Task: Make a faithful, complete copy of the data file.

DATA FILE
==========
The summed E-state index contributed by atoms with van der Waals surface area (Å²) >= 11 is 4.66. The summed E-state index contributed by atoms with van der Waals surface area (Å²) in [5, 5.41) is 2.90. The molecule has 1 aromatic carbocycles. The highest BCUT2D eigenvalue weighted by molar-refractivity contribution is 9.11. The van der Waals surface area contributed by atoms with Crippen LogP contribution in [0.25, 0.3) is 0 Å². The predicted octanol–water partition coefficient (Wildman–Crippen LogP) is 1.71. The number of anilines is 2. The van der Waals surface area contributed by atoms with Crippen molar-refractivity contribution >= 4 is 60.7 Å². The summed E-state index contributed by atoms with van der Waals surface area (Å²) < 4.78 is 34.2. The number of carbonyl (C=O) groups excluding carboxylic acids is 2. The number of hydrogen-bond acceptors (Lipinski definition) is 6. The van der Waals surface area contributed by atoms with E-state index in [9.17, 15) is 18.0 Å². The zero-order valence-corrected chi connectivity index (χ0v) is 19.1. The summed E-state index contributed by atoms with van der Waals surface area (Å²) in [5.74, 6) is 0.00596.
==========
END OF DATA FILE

The summed E-state index contributed by atoms with van der Waals surface area (Å²) >= 11 is 4.66. The summed E-state index contributed by atoms with van der Waals surface area (Å²) in [5, 5.41) is 2.90. The molecule has 1 aromatic carbocycles. The highest BCUT2D eigenvalue weighted by molar-refractivity contribution is 9.11. The van der Waals surface area contributed by atoms with Crippen LogP contribution in [0.25, 0.3) is 0 Å². The predicted octanol–water partition coefficient (Wildman–Crippen LogP) is 1.71. The number of anilines is 2. The van der Waals surface area contributed by atoms with Crippen molar-refractivity contribution >= 4 is 60.7 Å². The summed E-state index contributed by atoms with van der Waals surface area (Å²) < 4.78 is 34.2. The number of carbonyl (C=O) groups excluding carboxylic acids is 2. The number of hydrogen-bond acceptors (Lipinski definition) is 6. The van der Waals surface area contributed by atoms with E-state index in [9.17, 15) is 18.0 Å². The zero-order valence-corrected chi connectivity index (χ0v) is 19.1. The summed E-state index contributed by atoms with van der Waals surface area (Å²) in [5.74, 6) is 0.00596.